Your Life Learning Child Proves You Wrong
By Sage Justice
Please indulge me while I share
some humble pie and a proud mama moment.
As a homeschool/unschool mom, I
struggle with trusting the process of child-led learning. I have a base
curriculum that I would like for my daughter to do just so that I won’t
feel guilty or responsible for any holes in her education. But I have to
let that go when she tells me that she would rather write a story or
play chess. I believe that the time she spends teaching herself a
passion is serving her more than if I or a teacher forced her to spend
her time learning something I know she is unlikely to retain if she
isn’t interested in it – in that moment. There will be another moment
when the other subject is more interesting to her via inspiration from
others or self.
It takes a lot of trust to
facilitate a child’s education in this way. Sometimes, fear gets the
best of me and I just want to power through the common core basics by
making it fun myself and becoming the entertainer to get her interested.
But time and time again I have learned that the most sustainable
learning happens when she is led by her inspiration alone to engage in
the subject of her choosing.
Today, I decided to choose
faith, and low and behold, she proved life learning successful once
We were playing chess and I made
a foolish move. My daughter swiftly and gracefully mastered the game to
a checkmate. I’m really impressed with the board. She executed a
gorgeous fork! She had her Knight on f7 which put my King in check and
threatened my Queen. And she had both of her Bishops c4 and c5
controlling g8 and f8. She won the game a few moves later by bringing
her Rook from h1 and her Queen out for checkmate! I’m really excited for
her growing passion and skill level for a game I so admire and enjoy. I
think the film we saw, Queen of Katwe, inspired her to want to do
another chess tournament soon.
Her energy is high. She is in a
confident place. And now she is ready to take on some of the standard
educational requirements that will make me feel better (I’m obviously
still working on the “me” part in all this).
She earned this confidence on
her own. This is not a participation medal. This is not a condescending
“good job” for a correct spelling test. This is a “Wow! You put your mom
in checkmate, fair and square, because you are an observant and skilled
She awoke with a desire to play
chess more than a desire to eat breakfast. Now, she feels stronger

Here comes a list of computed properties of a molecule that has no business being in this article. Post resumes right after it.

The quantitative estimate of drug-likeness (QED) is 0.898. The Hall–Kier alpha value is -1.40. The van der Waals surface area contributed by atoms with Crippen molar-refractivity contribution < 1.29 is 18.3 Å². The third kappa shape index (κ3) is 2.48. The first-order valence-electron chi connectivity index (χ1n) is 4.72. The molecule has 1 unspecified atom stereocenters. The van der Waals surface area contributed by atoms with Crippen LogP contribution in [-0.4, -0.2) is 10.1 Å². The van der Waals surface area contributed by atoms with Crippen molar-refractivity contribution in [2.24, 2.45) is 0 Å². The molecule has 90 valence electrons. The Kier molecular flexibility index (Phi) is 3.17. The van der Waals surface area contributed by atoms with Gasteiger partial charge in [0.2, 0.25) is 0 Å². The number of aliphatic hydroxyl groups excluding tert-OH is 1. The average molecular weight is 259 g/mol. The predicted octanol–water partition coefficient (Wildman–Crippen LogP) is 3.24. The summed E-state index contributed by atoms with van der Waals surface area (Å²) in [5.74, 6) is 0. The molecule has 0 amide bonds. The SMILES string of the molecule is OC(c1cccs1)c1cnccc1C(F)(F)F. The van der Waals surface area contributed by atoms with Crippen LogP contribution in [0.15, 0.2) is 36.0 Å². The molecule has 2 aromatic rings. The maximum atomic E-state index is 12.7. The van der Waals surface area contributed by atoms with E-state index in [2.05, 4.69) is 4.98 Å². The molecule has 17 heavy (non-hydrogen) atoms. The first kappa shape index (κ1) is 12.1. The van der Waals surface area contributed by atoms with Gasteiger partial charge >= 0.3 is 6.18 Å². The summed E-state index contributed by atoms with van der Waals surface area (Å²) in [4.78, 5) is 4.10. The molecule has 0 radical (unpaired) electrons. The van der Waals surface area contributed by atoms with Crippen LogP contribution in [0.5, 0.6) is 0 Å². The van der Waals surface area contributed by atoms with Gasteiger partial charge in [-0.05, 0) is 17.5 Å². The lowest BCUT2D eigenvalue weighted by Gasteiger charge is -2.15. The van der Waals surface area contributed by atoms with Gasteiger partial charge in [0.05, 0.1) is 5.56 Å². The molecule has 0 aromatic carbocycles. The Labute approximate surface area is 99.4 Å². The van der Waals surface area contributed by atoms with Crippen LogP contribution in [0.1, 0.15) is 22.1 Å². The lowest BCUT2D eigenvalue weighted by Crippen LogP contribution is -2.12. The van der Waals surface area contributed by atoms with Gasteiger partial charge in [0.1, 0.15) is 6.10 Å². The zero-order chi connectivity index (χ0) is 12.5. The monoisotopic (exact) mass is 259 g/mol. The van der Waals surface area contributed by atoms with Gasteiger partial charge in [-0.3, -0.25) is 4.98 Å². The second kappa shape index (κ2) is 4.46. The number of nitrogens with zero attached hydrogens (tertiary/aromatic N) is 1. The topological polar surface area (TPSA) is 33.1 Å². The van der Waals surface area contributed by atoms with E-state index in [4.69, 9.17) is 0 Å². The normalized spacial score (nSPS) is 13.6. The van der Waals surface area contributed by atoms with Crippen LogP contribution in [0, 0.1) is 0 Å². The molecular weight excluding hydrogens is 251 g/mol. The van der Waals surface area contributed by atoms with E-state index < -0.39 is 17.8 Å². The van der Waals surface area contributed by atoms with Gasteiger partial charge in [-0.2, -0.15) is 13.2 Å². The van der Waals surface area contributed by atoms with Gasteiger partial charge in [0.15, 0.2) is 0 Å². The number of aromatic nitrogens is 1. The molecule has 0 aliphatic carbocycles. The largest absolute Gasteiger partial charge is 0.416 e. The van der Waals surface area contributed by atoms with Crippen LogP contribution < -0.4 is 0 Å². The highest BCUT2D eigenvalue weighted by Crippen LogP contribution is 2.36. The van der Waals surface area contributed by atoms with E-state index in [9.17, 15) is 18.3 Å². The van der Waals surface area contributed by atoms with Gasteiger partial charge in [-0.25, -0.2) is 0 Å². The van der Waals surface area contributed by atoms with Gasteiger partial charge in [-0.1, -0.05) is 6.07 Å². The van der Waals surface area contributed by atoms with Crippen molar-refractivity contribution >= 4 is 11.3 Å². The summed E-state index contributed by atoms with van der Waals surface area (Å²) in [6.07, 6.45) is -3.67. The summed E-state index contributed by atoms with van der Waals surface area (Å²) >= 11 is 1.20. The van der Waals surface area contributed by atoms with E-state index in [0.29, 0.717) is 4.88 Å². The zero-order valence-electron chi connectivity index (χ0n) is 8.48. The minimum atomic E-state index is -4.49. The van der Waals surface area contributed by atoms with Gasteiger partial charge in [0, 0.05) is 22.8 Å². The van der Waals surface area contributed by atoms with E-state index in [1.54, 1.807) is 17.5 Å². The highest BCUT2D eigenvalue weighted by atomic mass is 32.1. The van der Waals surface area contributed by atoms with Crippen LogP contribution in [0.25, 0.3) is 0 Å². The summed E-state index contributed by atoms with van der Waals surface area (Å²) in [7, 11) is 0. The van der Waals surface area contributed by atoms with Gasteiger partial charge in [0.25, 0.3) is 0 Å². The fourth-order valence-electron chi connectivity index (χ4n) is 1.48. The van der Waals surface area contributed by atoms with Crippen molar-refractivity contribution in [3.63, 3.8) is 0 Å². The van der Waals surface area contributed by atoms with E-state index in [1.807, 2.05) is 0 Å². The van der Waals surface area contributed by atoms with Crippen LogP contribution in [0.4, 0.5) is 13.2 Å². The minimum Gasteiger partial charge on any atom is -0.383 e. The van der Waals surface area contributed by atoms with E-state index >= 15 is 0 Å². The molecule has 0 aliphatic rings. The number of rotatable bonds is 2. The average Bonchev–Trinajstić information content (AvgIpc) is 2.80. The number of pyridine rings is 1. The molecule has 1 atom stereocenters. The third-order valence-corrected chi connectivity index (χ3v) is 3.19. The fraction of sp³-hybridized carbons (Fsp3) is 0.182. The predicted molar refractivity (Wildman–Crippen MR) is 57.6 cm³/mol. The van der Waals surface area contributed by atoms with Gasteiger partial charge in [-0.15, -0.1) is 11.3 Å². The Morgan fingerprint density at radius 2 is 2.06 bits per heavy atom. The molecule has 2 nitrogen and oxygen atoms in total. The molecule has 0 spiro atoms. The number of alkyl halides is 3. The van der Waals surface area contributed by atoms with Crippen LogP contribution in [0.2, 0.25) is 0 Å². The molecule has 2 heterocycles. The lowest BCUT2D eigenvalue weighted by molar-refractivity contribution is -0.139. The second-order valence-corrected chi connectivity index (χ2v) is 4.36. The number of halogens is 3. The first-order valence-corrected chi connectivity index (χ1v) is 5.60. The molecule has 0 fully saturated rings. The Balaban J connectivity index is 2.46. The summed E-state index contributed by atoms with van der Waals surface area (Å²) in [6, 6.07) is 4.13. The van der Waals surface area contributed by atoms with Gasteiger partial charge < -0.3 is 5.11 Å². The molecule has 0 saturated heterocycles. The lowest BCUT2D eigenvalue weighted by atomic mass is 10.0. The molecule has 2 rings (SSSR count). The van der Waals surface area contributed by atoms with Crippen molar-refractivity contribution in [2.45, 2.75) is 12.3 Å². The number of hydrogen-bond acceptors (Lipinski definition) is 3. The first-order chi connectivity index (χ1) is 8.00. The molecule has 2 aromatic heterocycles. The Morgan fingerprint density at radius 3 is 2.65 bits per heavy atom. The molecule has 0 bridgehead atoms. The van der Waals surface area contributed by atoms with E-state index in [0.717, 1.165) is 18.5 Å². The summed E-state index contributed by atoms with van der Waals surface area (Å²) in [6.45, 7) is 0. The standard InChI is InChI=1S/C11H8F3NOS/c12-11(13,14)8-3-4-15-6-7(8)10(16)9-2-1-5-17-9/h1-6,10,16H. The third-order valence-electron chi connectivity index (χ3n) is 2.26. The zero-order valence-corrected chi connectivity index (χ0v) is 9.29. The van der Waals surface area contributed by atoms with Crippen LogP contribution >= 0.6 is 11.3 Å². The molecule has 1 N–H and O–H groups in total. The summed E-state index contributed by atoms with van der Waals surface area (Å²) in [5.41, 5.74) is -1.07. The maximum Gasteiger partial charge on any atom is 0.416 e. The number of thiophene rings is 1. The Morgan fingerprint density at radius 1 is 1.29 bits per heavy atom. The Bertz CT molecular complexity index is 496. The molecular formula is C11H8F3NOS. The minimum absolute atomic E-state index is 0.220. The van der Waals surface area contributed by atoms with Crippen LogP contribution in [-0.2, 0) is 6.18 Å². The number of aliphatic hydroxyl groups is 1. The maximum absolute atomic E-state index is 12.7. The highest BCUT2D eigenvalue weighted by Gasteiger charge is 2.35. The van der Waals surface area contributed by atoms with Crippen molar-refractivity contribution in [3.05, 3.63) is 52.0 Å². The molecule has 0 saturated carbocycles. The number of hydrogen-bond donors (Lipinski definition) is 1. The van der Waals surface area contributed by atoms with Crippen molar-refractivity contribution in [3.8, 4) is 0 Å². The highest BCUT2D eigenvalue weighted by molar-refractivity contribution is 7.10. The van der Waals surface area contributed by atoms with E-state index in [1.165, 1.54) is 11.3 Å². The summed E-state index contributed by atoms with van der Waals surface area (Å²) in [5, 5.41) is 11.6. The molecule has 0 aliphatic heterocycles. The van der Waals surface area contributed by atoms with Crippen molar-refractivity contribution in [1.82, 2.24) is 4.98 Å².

because she listened to her intuition. She feels loved and supported by
her parents because we didn’t tell her, “No, you have to get your other
schoolwork or reading done first.” We didn’t douse her flame of
inspiration; we fanned it and now her brain is fired up on all cylinders
and the other learning seems easy, effortless, and fun.
Her dad and I still have to work
on conquering our beliefs around rewards: “If you do this, then we can
do that.” When she was younger, we did use rewards to motivate and I’m
learning all the ways that limits potential. But that’s another article
for another time.
Who knew that when homeschooling
chose us, we would learn more about faith, patience, acceptance, love,
nurturing, and how to trust the process of life? I am feeling grateful,
proud, and humbled by life. What an amazing journey!
Sage Justice is a minimalist with two
storage spaces: a complicated woman of nuanced contradictions. She is in
her third decade of marriage with her BFF. When SJ is not being a beach
bum living and traveling in a broken down, old RV, she’s probably
fighting the good fight for patients' rights. She and her child live
with a rare life-threatening genetic disorder: Ehlers-Danlos syndrome
and its gang of disabling comorbidity hoodlums. She spends most of her
time managing their health and homeschooling through life learning
principles. She writes open letters to her daughter on her public blog
www.sage-living.org, and is a
firm believer in gentle self-deprecation, poised authenticity, and puns
(well placed or otherwise). Her bucket list includes being a contestant
on Jeopardy, but her fear of not knowing a single answer in the form of
a question stops her from auditioning.
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